Swearing is not for everyone, but they swore everywhere, including at the White House, and they still do. In the large East Coast cities, this is the language we hear on the street: “What the f*** is wrong with you?”. “Shut the f*** up and get your fat a** over here.” Swearing as an effective valve, which helps people find relief, get rid of stress. Also, it breaks the ice. Swear with almost anyone in New York City or D.C., and you will make lots of friends in no time.

What I loved most? The diversity. African, Arabic and Asian Americans, mainland-European, Irish and Israeli Americans, Latinos and everyone else are part of it, the feeling of togetherness. Unfortunately, that depends on where exactly you are and whom exactly you are talking to.

Let’s get to the disappointing parts. Moving to America and not seeing many interracial couples, actually hardly any, in spite of the diversity, is a disappointment indeed. The same applies to seeing which ethnic groups are in jail or even Death Row for what offenses and at what percentage.

The fact that there is a Death Row is one of the worst aspects, along with the guns. The latter go along with the wide-spread ignorance, the consequences of which we even see and hear in presidential campaigns. The electoral system is weird too.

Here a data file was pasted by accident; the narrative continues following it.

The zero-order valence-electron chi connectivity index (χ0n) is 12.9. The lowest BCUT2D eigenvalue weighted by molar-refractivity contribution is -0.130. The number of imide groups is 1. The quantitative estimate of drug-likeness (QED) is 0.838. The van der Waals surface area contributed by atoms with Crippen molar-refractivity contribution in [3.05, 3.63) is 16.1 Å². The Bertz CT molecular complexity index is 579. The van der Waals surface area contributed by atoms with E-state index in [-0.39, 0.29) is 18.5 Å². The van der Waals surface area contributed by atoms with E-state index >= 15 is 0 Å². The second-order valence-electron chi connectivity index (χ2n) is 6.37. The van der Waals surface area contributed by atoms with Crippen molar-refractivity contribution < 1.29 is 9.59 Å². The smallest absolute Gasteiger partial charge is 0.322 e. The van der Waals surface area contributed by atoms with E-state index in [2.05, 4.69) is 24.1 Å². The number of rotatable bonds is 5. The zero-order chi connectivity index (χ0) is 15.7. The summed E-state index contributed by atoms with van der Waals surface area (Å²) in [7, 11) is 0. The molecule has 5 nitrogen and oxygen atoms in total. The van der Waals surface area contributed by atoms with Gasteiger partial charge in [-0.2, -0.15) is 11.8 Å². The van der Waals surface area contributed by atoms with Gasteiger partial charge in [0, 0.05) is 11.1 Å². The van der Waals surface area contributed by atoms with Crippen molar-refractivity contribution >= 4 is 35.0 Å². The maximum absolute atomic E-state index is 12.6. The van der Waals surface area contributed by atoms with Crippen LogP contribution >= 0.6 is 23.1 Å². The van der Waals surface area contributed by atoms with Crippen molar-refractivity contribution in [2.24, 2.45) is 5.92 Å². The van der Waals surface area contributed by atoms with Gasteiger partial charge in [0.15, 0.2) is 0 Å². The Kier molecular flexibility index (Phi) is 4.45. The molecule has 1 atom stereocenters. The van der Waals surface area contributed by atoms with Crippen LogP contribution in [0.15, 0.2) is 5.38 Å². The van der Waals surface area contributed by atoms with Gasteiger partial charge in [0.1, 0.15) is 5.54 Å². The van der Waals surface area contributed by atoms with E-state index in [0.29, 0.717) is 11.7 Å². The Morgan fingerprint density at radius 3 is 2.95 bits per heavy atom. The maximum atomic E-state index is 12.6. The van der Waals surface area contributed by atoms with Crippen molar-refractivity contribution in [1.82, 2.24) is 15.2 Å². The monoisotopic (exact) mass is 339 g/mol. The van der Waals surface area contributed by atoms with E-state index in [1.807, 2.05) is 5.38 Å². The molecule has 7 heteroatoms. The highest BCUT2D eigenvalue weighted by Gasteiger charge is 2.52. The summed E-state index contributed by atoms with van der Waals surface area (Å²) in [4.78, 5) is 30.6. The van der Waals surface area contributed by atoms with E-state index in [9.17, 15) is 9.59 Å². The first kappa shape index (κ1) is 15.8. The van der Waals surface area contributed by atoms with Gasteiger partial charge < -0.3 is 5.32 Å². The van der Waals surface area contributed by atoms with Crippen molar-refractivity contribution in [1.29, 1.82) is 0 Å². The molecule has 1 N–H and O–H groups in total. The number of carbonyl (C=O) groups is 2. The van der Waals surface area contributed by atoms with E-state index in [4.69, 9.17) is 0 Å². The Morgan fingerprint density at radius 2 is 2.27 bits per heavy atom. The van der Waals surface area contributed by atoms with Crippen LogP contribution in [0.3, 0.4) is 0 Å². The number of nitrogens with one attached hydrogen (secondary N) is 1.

History, politics and wars: First of all, the U.S. have defeated fascism, along with the other allies. Also, they ended the genocide in Bosnia. European governments were arguing for far too long, when William Jefferson Clinton and Madeleine Albright took action, by dropping off weapons for the Bosnian army in a unilateral move, and by finally enforcing the start of the overdue NATO operation in 1995, which ended the deadly siege around Sarajevo.

America formed a coalition to drive Saddam Hussein out of Kuwait. And, last but not least, most U.S. administrations in the past decades have supported Israel against bias at the U.N., in Europe and elsewhere. All of this calls for deep gratitude.

America has also made big mistakes and acknowledged those only in part. The way the second Gulf War was “sold” to the public, the Vietnam War, Allende. Bill Clinton has apologized for not stepping in during the genocide in Rwanda. Yes, sure: slavery and segregation as well. And the situation of Native Americans.

But this post was supposed to be about the feeling, the aura of America. America, the beautiful, from sea to shining sea and that kind of thing. America, the large, featuring thousands of miles of beach, the Rocky Mountains, the deserts, the Great Lakes and all.

Foremost, being welcomed, as an expat or an immigrant, into a country of immigrants, feels good. Every American is something: “I am Irish” usually means someone had a great-grandmother from Dublin. “I am German” means their hairdresser’s cousin had an aunt who met Elvis Presley in Garmisch. And, unless racism is involved, there is interest and respect for expats or visitors from anywhere.

The biggest treasure I brought home from America: My eldest daughter, who is American by birth.

I like America.